Kate Walsh Reveals Her Thanksgiving Hacks!

11/23/2015 at 01:29 PM ET

Kate Walsh
Paul Redmond/Getty

When it comes to holiday cooking, Kate Walsh is grateful for a few (delicious) shortcuts.

“I do little cheats,” says the actress, who also hosts Sunday dinners for her friends and family throughout the year. “If I’m doing a big meal and there are tons of people coming, it’s nice to buy a couple of things prepared. It leaves you more time to be with the ones you love.”

Walsh, 48, has teamed up with comfort food staple Boston Market over the holiday season- and says many of her favorite hacks come courtesy of the beloved restaurant chain.

RELATED: Emeril Lagasse, Mario Batali and More Chefs Answer All Your Thanksgiving Cooking Questions

“I love creamed spinach but I’m never going to make it at home,” says Walsh. “So I buy it from Boston Market and I doctor it up with Parmesan or grated Swiss. And I love it the next day with scrambled eggs and Sriracha!”

Walsh uses the same method for macaroni and cheese, a dish she loves but calls “labor intensive.” Says Walsh: “Buy it and add gouda or blue cheese to spice it up.”

As for setting the mood? “Make your home smell festive by boiling water with cloves and cinnamon,” says Walsh, who sets her Thanksgiving table the night before to save time. “And decorate with mason jars filled with rosemary or another herb. It’s fresh and it smells good!”

RELATED: Alex Guarnaschelli Blogs: Your New Favorite Thanksgiving Side Dish — Twice-Baked Sweet Potatoes!

Walsh swears by a couple baking tips (Crisco for pie crust, wine glasses to cut out biscuits from dough), but says there is one part of the meal that she’d never skimp on.

“We always make stuffing and gravy from scratch!”

–Aili Nahas

FILED UNDER: Food , Kate Walsh , Recipes , Thanksgiving

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The Latest Craze in Disco Styles Is See-Through Jeans—but Beware of Foggy Bottoms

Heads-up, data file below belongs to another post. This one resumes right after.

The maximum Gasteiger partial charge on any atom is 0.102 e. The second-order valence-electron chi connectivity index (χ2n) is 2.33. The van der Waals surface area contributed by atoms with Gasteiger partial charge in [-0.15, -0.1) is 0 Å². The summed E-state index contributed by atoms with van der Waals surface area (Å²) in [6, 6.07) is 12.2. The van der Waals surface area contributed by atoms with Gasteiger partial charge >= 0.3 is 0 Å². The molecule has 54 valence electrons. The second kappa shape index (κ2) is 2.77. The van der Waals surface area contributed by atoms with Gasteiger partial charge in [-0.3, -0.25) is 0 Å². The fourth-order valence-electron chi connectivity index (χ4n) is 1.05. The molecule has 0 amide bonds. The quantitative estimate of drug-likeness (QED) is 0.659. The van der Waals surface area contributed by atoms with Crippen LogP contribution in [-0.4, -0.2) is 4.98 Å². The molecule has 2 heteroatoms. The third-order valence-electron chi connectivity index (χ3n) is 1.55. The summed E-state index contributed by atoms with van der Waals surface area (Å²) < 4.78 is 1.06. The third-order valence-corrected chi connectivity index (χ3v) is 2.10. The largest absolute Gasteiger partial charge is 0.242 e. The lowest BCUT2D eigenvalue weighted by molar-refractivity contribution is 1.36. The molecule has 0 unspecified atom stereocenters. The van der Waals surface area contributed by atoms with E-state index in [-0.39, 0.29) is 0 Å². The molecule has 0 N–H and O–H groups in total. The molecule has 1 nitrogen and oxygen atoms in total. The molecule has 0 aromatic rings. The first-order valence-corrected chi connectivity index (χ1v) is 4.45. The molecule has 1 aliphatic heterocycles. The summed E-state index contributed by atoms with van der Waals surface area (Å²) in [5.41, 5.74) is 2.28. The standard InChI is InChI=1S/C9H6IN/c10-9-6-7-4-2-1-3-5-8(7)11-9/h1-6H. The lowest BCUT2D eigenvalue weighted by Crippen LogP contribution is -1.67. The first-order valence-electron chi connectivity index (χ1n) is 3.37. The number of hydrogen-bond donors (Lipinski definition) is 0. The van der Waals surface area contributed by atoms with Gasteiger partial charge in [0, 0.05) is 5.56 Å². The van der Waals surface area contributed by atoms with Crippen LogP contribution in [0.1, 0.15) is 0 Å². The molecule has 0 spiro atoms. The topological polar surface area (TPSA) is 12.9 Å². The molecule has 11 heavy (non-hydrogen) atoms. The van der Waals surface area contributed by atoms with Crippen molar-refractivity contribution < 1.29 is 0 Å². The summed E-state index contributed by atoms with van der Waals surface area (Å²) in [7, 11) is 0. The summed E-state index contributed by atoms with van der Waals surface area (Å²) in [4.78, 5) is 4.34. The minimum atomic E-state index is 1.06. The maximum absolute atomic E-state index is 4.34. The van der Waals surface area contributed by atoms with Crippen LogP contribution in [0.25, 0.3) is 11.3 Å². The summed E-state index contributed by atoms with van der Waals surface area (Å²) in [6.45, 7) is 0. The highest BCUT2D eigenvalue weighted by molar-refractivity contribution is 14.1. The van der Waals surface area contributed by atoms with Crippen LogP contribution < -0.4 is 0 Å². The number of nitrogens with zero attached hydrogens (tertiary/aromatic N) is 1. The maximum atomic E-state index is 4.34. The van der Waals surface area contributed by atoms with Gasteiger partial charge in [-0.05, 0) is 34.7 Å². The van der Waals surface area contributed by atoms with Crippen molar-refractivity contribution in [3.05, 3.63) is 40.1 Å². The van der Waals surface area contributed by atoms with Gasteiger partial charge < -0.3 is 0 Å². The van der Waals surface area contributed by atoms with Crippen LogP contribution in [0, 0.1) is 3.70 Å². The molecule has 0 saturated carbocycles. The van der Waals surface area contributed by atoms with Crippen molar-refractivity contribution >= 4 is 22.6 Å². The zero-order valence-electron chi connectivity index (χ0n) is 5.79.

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The Latest Craze in Disco Styles Is See-Through Jeans—but Beware of Foggy Bottoms

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On a clear day, you can see forever—or at least that’s the wicked thought behind L.A. designer Agi Berliner’s transparent idea: see-through jeans. Exhibitionists notwithstanding, most folks wear them over bathing suits or as attention-getting evening wear with halters, garter belts and body stockings. Created for the disco crowd, the $34 jeans are selling like, well, hot pants. In just six weeks, 25,000 pairs have already been sold in such major department store chains as Macy’s, Bonwit’s and Saks.

“What’s limiting American designers is that we’re afraid to do something different,” says Berliner, 32, a Hungarian émigré who fled with her family to the U.S. in 1956. Agi thought up the gimmick in London while marveling at the way plastics were being employed by designers of punk fashion. In her L.A. office, where she designs for La Parisienne junior sportswear, Agi spent five days on the phone and six weeks testing to come up with the right plastic.

Agi herself tried out the French-cut jeans with the zipper in front, and quickly found several problems: Some plastics tore away from stitching, others wouldn’t bend and all fogged with perspiration. The ideal material proved to be a vinyl supplied by a bookbinder. The steam was eliminated with a series of vents behind the knees and in the crotch. “They’re no hotter than polyester pants,” claims Agi, “and if you wear them with tights, they won’t stick to your legs.”

Whatever the discomfort and despite the problem of Saturday night feverishness, discomaniacs report one major advantage of the plastic pants: no laundry bills. To keep Berliner’s see-through jeans clear, all the wearer needs is a little Windex.

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